nep-net New Economics Papers
on Network Economics
Issue of 2005‒10‒22
eight papers chosen by
Yi-Nung Yang
Chung Yuan Christian University

  1. Currency Bloc Formation as a Dynamic Process Based on Trade Network Externalities By Etienne B. Yehoue
  2. Science, social networks and spillovers By O. Sorenson; J. Singh; L. Fleming
  3. In Search of Stars: Network Formation among Heterogeneous Agents By Jacob K. Goeree; Arno Riedl; Aljaz Ule
  4. Why Are Similar Workers Paid Differently? The Role of Social Networks By François Fontaine
  5. A Strategic Analysis of Competition Between Open Source and Proprietary Software By Ravi Sen
  6. Organizational Loyalties and Models of Firms: Governance Design and Standard of Duties By Fabrizio Cafaggi
  7. Monetary Policy, Monetary Areas, and Financial Development with Electronic Money By Marco Arnone; Luca Bandiera
  8. Historical Financing of Small- and Medium-Sized Enterprises By Robert Cull; Lance E. Davis; Naomi R. Lamoreaux; Jean-Laurent Rosenthal

  1. By: Etienne B. Yehoue
    Abstract: The recent experience of the European Economic and Monetary Union (EMU) has stimulated the debate over currency union and reinforced the incentive for the emergence of currency blocs in other regions of the world. This paper builds a dynamic stochastic model-based on network externalities operating through trade channels-to explain the emergence of currency blocs, and specifically, why some countries join a currency union earlier than others. The paper develops and formalizes the intuition that currency bloc formation is path dependent, and that countries join currency blocs sooner the more they trade with the bloc member countries, with each additional member serving in a dynamic way to attract more members into the bloc. Evidence from the current pattern of EMU expansion supports the model, which is later used to elaborate on the pattern of further expansion of the union.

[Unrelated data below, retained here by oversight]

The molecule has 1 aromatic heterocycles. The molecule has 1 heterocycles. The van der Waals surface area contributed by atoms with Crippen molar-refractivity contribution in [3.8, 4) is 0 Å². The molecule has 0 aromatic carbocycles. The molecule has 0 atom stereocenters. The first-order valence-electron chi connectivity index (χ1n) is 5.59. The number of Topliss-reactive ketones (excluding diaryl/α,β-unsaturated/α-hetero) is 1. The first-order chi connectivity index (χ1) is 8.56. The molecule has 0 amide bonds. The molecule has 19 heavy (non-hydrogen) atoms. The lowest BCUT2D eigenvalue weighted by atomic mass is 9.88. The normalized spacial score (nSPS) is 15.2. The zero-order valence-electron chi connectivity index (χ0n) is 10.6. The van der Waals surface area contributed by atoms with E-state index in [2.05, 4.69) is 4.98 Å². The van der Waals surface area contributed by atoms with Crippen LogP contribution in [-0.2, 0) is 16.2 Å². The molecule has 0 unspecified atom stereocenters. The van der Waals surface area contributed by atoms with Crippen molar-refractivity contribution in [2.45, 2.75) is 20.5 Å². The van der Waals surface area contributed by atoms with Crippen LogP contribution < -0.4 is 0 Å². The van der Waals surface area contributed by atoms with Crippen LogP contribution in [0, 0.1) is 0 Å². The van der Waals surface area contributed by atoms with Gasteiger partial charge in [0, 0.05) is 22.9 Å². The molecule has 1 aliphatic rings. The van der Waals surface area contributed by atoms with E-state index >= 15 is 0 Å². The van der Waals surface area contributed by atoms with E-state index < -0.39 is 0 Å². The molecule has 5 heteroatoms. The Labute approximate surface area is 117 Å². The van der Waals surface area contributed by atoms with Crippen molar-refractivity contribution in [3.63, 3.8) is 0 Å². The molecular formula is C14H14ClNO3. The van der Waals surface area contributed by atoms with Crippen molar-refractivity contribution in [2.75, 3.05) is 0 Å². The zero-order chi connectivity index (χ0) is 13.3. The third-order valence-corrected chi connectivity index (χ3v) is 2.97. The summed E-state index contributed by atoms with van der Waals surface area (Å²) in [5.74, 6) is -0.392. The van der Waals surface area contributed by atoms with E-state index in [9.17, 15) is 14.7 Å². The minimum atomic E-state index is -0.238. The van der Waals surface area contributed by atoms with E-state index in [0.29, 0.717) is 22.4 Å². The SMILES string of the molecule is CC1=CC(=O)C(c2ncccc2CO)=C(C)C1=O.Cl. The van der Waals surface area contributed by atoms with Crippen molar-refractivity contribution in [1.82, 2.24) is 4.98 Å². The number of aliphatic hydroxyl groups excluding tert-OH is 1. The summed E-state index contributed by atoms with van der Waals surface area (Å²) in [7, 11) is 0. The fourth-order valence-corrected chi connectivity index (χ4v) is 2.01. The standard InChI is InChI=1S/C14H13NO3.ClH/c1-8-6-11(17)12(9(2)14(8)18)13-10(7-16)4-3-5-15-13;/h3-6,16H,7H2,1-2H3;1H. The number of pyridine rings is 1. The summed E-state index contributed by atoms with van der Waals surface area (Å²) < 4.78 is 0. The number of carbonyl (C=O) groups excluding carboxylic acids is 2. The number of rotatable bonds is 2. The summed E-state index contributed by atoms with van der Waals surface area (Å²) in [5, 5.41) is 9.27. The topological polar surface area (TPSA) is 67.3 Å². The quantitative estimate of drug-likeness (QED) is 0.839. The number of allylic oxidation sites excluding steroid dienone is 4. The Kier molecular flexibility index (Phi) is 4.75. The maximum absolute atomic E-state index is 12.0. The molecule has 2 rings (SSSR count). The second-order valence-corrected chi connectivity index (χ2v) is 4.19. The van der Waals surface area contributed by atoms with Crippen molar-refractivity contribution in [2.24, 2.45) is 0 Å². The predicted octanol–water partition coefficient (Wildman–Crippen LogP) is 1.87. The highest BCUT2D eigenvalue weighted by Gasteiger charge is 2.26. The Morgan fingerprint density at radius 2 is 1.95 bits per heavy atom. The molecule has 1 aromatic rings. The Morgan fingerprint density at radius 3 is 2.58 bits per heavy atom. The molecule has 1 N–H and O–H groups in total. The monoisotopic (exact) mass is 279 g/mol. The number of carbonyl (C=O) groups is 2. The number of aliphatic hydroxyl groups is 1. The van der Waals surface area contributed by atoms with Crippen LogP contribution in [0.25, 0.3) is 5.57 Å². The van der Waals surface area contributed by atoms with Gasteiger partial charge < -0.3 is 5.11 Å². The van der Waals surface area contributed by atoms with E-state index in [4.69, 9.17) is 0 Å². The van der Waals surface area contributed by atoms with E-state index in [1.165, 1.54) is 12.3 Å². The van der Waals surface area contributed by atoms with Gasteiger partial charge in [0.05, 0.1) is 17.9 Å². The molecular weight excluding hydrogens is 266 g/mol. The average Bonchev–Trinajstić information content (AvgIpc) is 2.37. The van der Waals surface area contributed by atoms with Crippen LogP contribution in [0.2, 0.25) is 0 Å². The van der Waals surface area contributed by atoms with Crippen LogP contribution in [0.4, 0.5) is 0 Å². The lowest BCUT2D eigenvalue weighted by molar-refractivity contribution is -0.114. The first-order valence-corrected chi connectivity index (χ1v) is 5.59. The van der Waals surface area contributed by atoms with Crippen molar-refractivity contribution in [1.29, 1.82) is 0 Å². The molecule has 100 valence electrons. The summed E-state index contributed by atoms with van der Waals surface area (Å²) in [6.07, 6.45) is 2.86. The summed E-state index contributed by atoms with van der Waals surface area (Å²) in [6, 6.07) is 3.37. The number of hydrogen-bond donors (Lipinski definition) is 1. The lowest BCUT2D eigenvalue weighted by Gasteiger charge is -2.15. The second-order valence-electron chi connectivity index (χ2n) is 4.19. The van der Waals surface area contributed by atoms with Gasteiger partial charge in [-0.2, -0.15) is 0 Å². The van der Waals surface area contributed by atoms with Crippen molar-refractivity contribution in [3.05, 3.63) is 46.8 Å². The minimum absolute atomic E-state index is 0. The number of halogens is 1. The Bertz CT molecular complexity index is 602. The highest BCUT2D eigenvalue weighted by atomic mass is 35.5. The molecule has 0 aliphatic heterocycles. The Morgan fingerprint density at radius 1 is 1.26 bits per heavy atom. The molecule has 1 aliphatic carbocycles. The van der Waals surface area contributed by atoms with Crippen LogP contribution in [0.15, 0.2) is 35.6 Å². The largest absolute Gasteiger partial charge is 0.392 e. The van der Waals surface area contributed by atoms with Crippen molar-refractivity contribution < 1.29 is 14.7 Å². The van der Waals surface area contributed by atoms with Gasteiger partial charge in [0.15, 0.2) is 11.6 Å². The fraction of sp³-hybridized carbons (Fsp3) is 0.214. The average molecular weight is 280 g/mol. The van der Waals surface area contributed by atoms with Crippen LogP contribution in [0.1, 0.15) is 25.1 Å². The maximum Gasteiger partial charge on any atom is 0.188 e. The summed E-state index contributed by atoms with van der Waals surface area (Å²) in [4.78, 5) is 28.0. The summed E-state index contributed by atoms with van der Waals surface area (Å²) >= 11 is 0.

Keywords: Monetary unions , European Economic and Monetary Union , Trade relations , Economic models ,
    Date: 2004–12–08
  2. By: O. Sorenson; J. Singh; L. Fleming
    Abstract: Previous empirical research has established that science appears to stimulate the widespread diffusion of knowledge. The exact mechanism through which science catalyzes knowledge flow, however, remains somewhat ambiguous. This paper investigates whether the observed knowledge diffusion associated with science-based innovation genuinely stems from the norm of openness and incentives for publication, or whether it arises as an artifact of scientists having more dispersed social networks that facilitate the dissemination of tacit knowledge. Our findings support the former possibility: We use patent citation patterns to track knowledge flows, and find that science-based innovations diffuse more widely even after controlling for the underlying social networks of researchers as measured using data on prior collaborations.
    Date: 2005–10
  3. By: Jacob K. Goeree (California Institute of Technology); Arno Riedl (University of Maastricht and IZA Bonn); Aljaz Ule (CREED, University of Amsterdam)